“The board concluded that there was no protest prior to the attacks, which were unanticipated in their scale and intensity,” stated the unclassified version of the report that was released publicly.
The Accountability Review Board’s report portrays a total system breakdown in the attacks on the U.S. consulate in Benghazi and a nearby CIA annex, though the Central Intelligence Agency wasn’t mentioned once in the public version of the report. The full, classified version included recommendations related to intelligence matters, Ambassador Tom Pickering, the board chairman, told a news conference.
Intelligence agency reports failed to provide any “immediate, specific tactical warning” of the Sept. 11 attacks, the panel found, adding that “known gaps existed in the intelligence community’s understanding of extremist militias in Libya and the potential threat they posed to U.S. interests.”
The panel also criticized the “misplaced” reliance on the “armed but poorly skilled” U.S.-friendly Libyan militia that was guarding the building along with the locally contracted Blue Mountain Libya security firm. The Libyan government’s response was also “profoundly lacking,” reflecting “both weak capacity and near absence of Libyan central government influence and control in Benghazi,” the report said. The panel did note that the authorities provided a military plane that was used to fly out all remaining U.S. personnel and the bodies of the dead on Sept. 12.
Stevens, the ambassador whom the board praised as “an exceptional practitioner of modern diplomacy” for his dedication to the Middle East and his proficiency in Arabic, also played a role in the security lapses, the report suggested, noting that he hadn’t properly coordinated with the security team for his trip from the embassy in Tripoli to the consulate in Benghazi.
The review board offered 29 recommendations as “lessons learned” from the Sept. 11 attacks – 24 were made public, while the others are believed to be specifically related to classified intelligence matters.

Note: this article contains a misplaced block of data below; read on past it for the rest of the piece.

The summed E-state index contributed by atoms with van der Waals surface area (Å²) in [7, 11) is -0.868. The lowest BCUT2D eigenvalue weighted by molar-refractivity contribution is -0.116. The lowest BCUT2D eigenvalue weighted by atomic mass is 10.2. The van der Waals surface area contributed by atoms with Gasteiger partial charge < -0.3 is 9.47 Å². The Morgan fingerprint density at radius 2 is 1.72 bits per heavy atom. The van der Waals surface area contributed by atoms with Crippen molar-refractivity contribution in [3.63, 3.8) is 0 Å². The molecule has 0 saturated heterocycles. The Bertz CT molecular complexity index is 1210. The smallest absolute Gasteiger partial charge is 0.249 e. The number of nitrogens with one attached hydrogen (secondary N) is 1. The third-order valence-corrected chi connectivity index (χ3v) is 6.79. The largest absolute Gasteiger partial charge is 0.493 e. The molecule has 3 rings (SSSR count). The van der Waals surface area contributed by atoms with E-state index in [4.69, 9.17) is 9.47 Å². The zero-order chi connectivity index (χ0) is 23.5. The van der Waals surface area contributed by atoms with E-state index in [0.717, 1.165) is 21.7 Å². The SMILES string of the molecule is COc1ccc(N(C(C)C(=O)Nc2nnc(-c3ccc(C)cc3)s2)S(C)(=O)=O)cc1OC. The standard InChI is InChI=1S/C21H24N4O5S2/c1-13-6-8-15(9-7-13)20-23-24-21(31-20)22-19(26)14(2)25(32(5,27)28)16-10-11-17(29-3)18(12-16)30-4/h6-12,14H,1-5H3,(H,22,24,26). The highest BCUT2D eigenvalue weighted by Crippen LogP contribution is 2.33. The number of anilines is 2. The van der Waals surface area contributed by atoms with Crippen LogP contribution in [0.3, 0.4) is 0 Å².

The broader recommendations included an urgent review to determine a balance between acceptable risk and security needs in high-threat areas, a minimum security standard for temporary posts like the one in Benghazi, greater congressional funding to respond to vulnerabilities at diplomatic missions, and changes in staffing rotations to ensure that the personnel in the field have enough time to build up institutional knowledge of the area in which they’re working.
The security agents in Benghazi, for example, rotated in and out of the country in 40 days, which the review panel said was “a major factor” in the consulate’s weak security posture.
“I strongly agree with the recommendation that State Department facilities – especially those in high-risk areas – need adequate security and that increased resources will be necessary,” Senate Intelligence Committee Chairwoman Dianne Feinstein, D-Calif., said in a statement. “I intend to work with my colleagues on the Senate Appropriations Committee to ensure that Congress provides the State Department with the funding it needs to keep Americans working overseas safe.”
Secretary of State Clinton, who had agreed to testify before the committees Thursday, canceled her appearance, citing doctor’s orders as she recovers from a stomach virus and a concussion she sustained from fainting.
Clinton wrote to lawmakers saying she accepted all 29 of the review board’s recommendations on “serious, systemic challenges that we have already begun to fix,” according to the text of the letter posted on the State Department’s website.
The sternly worded Benghazi report comes just as Clinton is finishing out her term as secretary and is a blow to her legacy, which was already in question because of murky policy on the bloody crisis in Syria and an uneven response to the Arab Spring uprisings.